California Scorpionfish


Farnsworth Banks is the Catalina equivalent to El Dorado, for that’s what this site represents to many Southern California divers.  In other words, it can take many attempts to actually log a single dive at Farnsworth.  Located on the exposed backside of Catalina, a trip to this site requires excellent weather and very calm seas, so planned trips here more often than not wind up rerouted to the calmer front side of the island.    Farnsworth is located several miles off of the back side of the island and consists of a series of pinnacles that rise to approximately 60 feet  at the shallowest point, then drop off quickly to 70-100 feet.  These peaks are surrounded by much deeper water, so they offer more of a chance to see large pelagic creatures than other sites at Catalina.  Passing jellyfish are common, and free-swimming torpedo rays are practically a given on any dive here.  The major draws here are the prolific purple hydrocoral, huge red gorgonians, and fragile bryozoan colonies which cover the pinnacles.   Frequenting the rocks and hydrocoral are numerous cabezon, scorpionfish, and octopus, as well as the occasional lingcod.  Macro life here is also dense, with a nudibranch variety that (in our opinion) far surpasses that on the front side of the island.

Angel Shark

Considerations for Pinnacle Diving

While the deep waters surrounding Catalina’s pinnacles provide the chance to view pelagic creatures , it also means that divers need to be more cautious.  Fishermen also frequent these sites, so fishing line and hooks are often encountered; divers should be equipped with a line cutter or dive knife.  These sites are prone to surge and strong and/or changing currents, and divers must  plan their dives accordingly.  It is critical to remain aware of depth, NDL and air consumption to avoid mishaps.  In the sites we describe here, the shallowest structures are at 50 feet or deeper and drop off quickly to depths in excess of 130 feet, so careful navigation is important, and divers should consider remaining within sight of the anchor line when conditions are less than ideal.   Pinnacles can be located far from shore, and as a result, boat traffic can be unaware of divers’ presence.  As a result, private boats should remember to always fly a dive flag, and divers should ascend on the anchor or drop line unless a free ascent is unavoidable.  A large surface marker and calm demeanor is necessary, as  even perfect planning and navigation cannot prevent accidents like anchor slippage.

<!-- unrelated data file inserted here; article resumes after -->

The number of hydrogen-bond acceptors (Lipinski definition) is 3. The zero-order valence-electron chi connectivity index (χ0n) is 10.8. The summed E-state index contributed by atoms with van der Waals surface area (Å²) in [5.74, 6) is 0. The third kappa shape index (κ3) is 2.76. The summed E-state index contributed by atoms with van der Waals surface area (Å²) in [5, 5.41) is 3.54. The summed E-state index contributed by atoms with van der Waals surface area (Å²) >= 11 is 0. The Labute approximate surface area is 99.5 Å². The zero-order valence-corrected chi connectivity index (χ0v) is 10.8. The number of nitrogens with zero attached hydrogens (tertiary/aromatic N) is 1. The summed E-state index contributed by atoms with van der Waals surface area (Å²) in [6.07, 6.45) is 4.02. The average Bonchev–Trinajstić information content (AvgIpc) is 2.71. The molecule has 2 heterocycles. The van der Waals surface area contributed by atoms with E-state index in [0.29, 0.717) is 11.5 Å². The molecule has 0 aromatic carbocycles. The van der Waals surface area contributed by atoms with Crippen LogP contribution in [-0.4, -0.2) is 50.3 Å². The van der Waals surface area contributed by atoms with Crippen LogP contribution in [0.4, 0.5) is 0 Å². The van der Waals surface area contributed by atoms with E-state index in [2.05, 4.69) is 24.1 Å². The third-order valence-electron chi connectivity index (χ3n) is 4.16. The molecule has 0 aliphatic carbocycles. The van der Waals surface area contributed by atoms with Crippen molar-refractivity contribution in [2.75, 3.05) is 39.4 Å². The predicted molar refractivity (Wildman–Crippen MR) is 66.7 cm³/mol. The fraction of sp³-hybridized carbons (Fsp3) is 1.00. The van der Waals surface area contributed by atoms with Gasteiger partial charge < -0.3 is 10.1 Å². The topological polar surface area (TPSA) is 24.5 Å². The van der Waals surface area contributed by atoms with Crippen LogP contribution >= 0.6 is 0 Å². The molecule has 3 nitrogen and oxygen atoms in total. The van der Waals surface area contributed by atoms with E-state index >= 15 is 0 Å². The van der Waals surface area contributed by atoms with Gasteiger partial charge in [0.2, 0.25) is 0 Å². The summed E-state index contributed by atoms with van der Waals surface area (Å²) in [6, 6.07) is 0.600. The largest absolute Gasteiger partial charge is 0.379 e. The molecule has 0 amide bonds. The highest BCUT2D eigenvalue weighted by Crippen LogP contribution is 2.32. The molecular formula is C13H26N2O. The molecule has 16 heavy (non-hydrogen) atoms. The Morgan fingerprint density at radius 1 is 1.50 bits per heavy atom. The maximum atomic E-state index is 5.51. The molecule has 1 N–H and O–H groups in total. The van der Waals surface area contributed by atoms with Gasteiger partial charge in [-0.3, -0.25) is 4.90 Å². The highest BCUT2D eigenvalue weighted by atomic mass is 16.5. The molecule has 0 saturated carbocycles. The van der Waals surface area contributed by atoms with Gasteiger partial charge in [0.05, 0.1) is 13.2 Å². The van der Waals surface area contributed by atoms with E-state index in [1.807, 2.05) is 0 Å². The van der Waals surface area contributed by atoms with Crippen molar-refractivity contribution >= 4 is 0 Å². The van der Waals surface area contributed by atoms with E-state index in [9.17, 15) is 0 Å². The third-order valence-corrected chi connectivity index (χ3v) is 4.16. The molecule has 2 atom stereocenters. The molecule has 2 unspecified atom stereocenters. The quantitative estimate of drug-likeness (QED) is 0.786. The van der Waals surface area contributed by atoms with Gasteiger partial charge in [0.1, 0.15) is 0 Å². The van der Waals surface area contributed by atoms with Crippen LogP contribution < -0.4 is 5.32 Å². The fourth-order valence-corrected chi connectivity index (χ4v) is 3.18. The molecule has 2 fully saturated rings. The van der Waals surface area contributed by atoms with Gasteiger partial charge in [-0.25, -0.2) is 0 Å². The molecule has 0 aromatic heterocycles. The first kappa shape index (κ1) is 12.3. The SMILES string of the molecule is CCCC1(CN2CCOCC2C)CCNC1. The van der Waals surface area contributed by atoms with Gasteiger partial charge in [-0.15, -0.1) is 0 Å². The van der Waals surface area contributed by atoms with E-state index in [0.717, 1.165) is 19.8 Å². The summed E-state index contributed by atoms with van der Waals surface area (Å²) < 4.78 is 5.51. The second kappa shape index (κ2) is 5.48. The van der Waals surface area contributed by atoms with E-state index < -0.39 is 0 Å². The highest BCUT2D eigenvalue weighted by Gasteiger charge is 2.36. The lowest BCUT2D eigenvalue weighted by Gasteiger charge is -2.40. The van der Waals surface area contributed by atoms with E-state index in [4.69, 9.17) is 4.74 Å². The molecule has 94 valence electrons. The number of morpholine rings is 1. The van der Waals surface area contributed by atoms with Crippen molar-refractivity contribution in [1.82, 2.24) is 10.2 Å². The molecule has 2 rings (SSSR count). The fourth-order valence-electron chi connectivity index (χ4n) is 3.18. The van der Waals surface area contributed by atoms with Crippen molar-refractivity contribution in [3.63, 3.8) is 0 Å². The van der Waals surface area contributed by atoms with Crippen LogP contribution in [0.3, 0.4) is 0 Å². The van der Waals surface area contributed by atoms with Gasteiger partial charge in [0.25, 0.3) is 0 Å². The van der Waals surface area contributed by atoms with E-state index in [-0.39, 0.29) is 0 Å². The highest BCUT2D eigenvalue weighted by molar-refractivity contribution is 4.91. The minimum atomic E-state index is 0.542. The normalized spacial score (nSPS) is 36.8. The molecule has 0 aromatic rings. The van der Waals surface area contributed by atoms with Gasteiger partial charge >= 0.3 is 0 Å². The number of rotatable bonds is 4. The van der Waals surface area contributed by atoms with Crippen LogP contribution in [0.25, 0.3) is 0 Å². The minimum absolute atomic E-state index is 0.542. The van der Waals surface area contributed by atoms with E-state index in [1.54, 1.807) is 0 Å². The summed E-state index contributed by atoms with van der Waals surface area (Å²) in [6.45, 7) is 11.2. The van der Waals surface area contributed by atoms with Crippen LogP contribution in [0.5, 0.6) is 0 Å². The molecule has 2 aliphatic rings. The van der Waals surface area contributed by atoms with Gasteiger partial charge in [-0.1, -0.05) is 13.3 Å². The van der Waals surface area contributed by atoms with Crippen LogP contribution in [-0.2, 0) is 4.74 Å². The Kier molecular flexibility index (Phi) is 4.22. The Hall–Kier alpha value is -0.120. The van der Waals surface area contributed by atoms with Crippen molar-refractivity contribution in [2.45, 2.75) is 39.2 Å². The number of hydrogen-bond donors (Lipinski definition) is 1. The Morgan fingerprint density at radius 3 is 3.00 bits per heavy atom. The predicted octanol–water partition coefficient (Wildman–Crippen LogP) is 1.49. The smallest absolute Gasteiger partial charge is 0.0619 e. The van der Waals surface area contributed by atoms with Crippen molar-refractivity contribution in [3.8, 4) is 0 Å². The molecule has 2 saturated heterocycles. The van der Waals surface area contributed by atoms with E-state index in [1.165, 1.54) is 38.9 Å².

Story and photos by Andy Sallmon and Allison Vitsky